The threat landscape and nature of data breaches are constantly changing, requiring lightning fast response and throwing organizations into an nearly perpetual state of transformation, a government cybercrime official and the legal counsel for a large insurance provider told attendees at the LegalTech Show in New York on Tuesday.
“No matter what state you're in before or after a breach, the transforming stage” should be ongoing, said Erez Liebermann, chief counsel of cybersecurity and privacy and vice president and senior counsel of regulatory law at Prudential Financial. In the not-so-distant past, organizations would respond to breaches, institute a new solution or new tech then “pave over” the incident. Not any longer.
Liebermann said responding to breaches and guarding against future incidents requires a “shift in thinking” in which organizations' security teams should be “continually thinking about how to sustain the ‘transforming' process.”
Ovie Carroll, director of the Department of Justice Cybercrime Center, stressed the importance of an organization evaluating how it handled a breach. “We can't overstate the value of the post mortem,” he said, noting it often gets short shrift by authorities as well who typically finish up one investigation and then are off to the next thing. “Law enforcement can do a better job of it,” Carroll said.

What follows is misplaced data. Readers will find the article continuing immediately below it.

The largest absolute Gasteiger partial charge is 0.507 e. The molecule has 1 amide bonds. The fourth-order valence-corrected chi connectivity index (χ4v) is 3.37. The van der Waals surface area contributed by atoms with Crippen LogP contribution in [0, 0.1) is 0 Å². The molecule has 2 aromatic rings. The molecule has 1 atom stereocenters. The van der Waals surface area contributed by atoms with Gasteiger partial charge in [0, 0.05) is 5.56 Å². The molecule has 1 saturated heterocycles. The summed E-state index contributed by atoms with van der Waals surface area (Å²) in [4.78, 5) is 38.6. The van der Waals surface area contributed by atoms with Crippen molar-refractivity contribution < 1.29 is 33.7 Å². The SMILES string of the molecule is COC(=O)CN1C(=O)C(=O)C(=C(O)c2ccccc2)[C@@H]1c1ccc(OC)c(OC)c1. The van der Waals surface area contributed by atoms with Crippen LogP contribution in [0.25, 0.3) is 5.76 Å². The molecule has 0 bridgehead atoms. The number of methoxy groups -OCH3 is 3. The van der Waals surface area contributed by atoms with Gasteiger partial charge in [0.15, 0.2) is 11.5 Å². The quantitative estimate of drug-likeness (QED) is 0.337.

But the panelist agreed that companies needed to do their upfront work to have a response plan in place long before a breach occurs.
“Do the work now, not just after a breach,” said Liebermann, noting preparation helps organizations react more quickly, important since notification demands by lawmakers can be overwhelming otherwise.
“Attorneys General in all states expect you to have notifications out within 48 hours of a breach going public,” said Liebermann.
He also warned companies not to “treat a breach like the only impact is on your own company” because vendors, customers and other third parties “can see that.” Instead, he said, build trust by looking a breach holistically and addressing the affects on all parties involved. And, he warned, be careful not to say too much before solid information comes in, since the situation post-breach is fluid. Acknowledge the breach, “explain you understand, say you're sorry and then say nothing else,” Liebermann said, referencing an attorney involved in the Home Depot breach who famously said that nothing should be considered fact until it remained so for 24 hours.
Carroll charged the audience to proceed carefully in the aftermath of a breach, saying to “remember, sometimes, [bad] actors are watching your response.”